Usher — “Burn”

Released: 4.13.04

Peak: #1

Usher Raymond is the biggest black R&B star of his generation. He’s also the most self-obsessed, and that’s no coincidence. In the age of the mack, with even serial monogamy too great a challenge, a man can only be sensitive about one thing: How much of a toll fucking around takes on his conscience. Usher may acknowledge a male shallowness his R&B predecessors papered over with fancy promises, but in doing so he often confuses self-pity and self-knowledge and undercuts any pretensions to candor.

Confessions, with its hits inextricable from the star’s “real life,” was the ideal blockbuster for an age in which celebrity gossip had just begun to crowd out all other forms of cultural commentary. “Yeah” may be more fun at wedding receptions than “Celebration,” but it still blames club-goin’ hos for leading Ursh into temptation. And “Confessions Part II,” in which the singer knocks up his “chick on the side” and focuses on how hard it is for him to confess to his “real” love, demonstrates a sociopath’s level empathy toward the other two points in this triangle.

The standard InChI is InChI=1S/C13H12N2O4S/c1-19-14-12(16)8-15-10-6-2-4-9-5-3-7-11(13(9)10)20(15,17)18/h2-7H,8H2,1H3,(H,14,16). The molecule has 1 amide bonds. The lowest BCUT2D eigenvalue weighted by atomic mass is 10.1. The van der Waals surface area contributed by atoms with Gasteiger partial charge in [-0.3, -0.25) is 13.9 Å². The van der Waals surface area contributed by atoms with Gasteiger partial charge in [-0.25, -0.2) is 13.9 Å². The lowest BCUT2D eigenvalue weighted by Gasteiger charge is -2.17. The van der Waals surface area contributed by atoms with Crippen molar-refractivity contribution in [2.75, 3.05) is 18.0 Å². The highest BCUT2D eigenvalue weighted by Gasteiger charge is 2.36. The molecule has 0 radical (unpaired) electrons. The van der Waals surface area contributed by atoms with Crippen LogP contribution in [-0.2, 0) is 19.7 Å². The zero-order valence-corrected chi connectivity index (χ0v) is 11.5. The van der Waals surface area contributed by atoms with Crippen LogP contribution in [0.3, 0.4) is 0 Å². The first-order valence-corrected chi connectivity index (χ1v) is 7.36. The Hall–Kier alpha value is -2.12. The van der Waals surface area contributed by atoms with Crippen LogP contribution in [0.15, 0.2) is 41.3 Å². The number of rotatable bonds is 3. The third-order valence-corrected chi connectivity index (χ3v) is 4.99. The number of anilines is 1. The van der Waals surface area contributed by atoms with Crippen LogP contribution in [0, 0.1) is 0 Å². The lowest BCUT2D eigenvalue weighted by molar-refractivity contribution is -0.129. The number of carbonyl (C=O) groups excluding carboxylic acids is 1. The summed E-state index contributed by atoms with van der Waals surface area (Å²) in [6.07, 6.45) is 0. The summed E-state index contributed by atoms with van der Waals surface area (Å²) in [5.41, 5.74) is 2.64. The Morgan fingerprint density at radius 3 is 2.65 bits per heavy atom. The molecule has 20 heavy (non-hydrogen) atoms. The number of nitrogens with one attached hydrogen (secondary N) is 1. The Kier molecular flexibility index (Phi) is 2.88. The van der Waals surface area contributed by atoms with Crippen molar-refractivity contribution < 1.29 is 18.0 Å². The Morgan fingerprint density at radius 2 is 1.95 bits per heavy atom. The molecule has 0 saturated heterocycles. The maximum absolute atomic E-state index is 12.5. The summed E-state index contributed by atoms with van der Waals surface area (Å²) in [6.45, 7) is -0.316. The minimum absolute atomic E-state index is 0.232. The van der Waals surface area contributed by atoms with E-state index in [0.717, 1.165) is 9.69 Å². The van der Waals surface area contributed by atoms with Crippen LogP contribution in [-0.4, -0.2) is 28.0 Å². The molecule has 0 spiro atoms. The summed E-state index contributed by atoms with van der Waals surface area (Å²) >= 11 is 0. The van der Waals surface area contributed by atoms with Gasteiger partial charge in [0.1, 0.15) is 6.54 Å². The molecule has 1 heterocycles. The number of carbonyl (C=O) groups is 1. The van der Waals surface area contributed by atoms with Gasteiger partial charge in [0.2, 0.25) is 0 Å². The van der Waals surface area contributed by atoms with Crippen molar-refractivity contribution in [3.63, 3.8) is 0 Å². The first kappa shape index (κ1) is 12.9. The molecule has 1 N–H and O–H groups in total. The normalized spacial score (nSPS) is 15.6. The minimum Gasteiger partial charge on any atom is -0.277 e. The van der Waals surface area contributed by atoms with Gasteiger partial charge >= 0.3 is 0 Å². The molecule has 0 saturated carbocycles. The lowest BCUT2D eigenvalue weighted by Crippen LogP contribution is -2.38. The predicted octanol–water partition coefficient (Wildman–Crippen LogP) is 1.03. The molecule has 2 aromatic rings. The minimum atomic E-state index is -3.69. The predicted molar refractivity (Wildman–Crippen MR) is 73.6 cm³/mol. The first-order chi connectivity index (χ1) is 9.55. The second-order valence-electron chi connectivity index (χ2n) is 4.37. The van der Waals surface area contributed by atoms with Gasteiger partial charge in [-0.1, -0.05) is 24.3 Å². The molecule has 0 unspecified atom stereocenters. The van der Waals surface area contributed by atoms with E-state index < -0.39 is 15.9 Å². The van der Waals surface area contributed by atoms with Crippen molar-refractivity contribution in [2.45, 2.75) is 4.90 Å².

And yet, as with so many Usher’s hits from the image-defining “U Make Me” onward, both songs are redeemed by the detail of their narratives, which suggest a three-dimensional emotional response to a situation that’s realistic even if unsympathetic. But “Burn” goes a step beyond this. The first verse is a more callow “Neither One of Us (Wants to Be the First to Say Goodbye)”; by verse two, the tool already regrets his decision. But in both cases, the only solution is to let the pain burn itself out. Constructed from Usher’s deteriorating relationship with Chili Thomas by Jermaine Dupri and his go-to hack accomplice Bryan-Michael Cox, “Burn” may be the most strictly Usher-centric of Usher hits. It may also be his most universal.

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